Last year was an awful one for many on Wall Street. But not everyone struggled. Some even partied like it was 2006.
In fact, for the 50 people ranked in Bloomberg Markets' annual list of the best-paid chief executives in finance, 2011 was nothing to complain about. Those 50 people saw their pay rise by an average of 20.4 percent, even as Wall Street shed tens of thousands of workers, bank shares plunged and the greater economy foundered.
To be sure, it wasn't a banner year for everyone on the Street. Younger workers especially have had to contend with layoffs and the threat of pay freezes, creating an uncertain atmosphere that has sent many millennials looking for work elsewhere.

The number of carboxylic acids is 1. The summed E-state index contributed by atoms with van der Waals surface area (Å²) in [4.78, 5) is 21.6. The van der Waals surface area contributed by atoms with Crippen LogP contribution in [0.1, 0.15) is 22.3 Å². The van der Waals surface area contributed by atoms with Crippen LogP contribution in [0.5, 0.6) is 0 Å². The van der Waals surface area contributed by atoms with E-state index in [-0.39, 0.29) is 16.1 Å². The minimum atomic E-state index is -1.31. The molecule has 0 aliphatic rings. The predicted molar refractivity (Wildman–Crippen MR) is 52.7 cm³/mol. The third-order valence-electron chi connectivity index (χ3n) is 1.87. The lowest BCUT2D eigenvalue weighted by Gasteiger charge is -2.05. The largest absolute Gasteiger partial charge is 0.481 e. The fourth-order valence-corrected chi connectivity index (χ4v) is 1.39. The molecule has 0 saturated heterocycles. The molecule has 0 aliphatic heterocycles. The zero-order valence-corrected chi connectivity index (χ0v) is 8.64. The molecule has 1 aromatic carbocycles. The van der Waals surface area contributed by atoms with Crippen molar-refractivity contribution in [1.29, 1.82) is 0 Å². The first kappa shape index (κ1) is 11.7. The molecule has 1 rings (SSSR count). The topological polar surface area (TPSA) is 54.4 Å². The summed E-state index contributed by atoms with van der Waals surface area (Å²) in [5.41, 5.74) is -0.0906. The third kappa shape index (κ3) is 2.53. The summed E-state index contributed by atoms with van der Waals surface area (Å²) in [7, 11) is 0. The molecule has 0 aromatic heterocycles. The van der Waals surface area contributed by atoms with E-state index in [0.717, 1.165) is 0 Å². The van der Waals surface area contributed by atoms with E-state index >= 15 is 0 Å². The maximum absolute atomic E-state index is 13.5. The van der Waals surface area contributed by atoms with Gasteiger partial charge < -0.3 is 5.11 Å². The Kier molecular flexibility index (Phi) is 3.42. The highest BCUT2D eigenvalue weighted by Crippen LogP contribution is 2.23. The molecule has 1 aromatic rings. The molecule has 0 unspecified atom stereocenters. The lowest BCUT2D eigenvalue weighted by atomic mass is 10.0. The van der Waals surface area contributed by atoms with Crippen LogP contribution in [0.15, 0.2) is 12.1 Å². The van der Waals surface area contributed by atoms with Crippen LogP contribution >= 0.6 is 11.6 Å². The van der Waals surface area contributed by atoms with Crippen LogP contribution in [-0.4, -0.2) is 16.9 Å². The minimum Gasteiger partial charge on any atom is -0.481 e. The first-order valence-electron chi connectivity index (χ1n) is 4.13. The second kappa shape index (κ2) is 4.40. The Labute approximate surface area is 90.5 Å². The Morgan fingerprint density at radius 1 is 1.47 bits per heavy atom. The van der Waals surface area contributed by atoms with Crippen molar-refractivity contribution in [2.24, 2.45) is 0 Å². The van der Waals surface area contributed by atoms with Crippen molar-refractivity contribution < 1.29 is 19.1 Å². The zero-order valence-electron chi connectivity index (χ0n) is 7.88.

But for bankers with better job security, 2011 offered plenty of reasons to smile. In one survey, more than half of financial workers said their salaries went up in 2011. Bonuses didn't fall nearly as much as anyone expected. And compensation at a number of major banks even approached record levels.
The growing pay for top Wall Street CEOs also bested a more general rise in executive fortunes. On average, pay for CEOs at public companies rose by 6 percent in 2011, according to the Associated Press -- even though wages for ordinary workers remained mostly flat.
That, of course, fits in with the ongoing trend of widening income inequality, which has been steadily growing more and more pronounced over the last three decades.